Risk factors and outcomes for neonatal hypoglycaemia and neonatal hyperbilirubinaemia in pregnancies complicated by gestational diabetes mellitus: a single centre retrospective 3-year review.Diabet Med. 2019 09; 36(9):1109-1117.DM
To determine risk factors associated with neonatal hypoglycaemia and hyperbilirubinaemia, and assess their impact on neonatal outcomes in pregnancies complicated by gestational diabetes mellitus (GDM).
Retrospective review investigating all pregnancies complicated by GDM at Campbelltown Hospital (Sydney, Australia) between 1 January 2013 and 31 December 2015. Main outcomes measured were neonatal hypoglycaemia (capillary glucose levels < 1.8 mmol/l) and hyperbilirubinaemia (total serum bilirubin levels greater than age-appropriate thresholds for phototherapy). Adjusted odds ratios [95% confidence interval (CI)] are shown, calculated by multivariable logistic regression.
Some 60 (7.8%) infants developed hypoglycaemia, 58 (7.5%) developed hyperbilirubinaemia and 13 (1.7%) developed both. Risk of developing hypoglycaemia increased 1.8-fold (95% CI 1.3-2.6, P < 0.001) per gestational week at GDM diagnosis, 1.1-fold (95% CI 1.0-1.3, P = 0.04) per mmol/l maternal fasting glucose, 6.2-fold (95% CI 2.6-16.2, P < 0.001) with maternal history of macrosomia, 10.8-fold (95% CI 4.1-27.6, P < 0.001) with multiple pregnancy and 1.1-fold (95% CI 1.0-1.3, P = 0.04) per gestational week at birth. Risk of hyperbilirubinaemia increased with multiple pregnancy (26.4; 95% CI 11.7-59.7, P < 0.001), and 1.5-fold (95% CI 1.1-2.1, P = 0.01) per gestational week at GDM diagnosis. Hypoglycaemia was associated with a 2.8-fold (95% CI 1.1-7.1, P = 0.03) increased risk of macrosomia, a 5.4-fold (95% CI 1.1-27.3, P = 0.04) excess risk of shoulder dystocia and a 6.4-fold increased risk of 5-min APGAR ≤ 7 (95% CI 1.2-1.7, P < 0.001). Hyperbilirubinaemia was associated with an excess risk of polycythaemia (packed cell volume > 0.6; 97.1, 95% CI 38.9-241.5, P < 0.001).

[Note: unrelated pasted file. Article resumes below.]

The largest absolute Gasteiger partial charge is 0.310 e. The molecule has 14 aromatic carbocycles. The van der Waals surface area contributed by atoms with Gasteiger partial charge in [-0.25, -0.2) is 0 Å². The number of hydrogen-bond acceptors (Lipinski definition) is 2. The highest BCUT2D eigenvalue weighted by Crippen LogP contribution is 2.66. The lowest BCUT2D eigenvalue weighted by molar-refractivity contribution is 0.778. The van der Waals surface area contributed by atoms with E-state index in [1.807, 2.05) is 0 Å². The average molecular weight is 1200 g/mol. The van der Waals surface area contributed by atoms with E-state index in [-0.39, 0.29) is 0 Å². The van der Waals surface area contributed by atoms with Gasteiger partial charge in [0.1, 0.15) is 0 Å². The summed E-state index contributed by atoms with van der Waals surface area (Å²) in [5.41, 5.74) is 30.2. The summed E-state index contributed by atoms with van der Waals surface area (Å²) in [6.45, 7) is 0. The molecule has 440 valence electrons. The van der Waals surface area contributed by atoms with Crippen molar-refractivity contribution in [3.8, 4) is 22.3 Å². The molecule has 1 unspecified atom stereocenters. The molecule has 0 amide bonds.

Neonatal hypoglycaemia and hyperbilirubinaemia largely occur in different pregnancies. Both are associated with earlier GDM diagnosis; however, hypoglycaemia is more associated with maternal glycaemia and its sequelae, and hyperbilirubinaemia is associated with polycythaemia.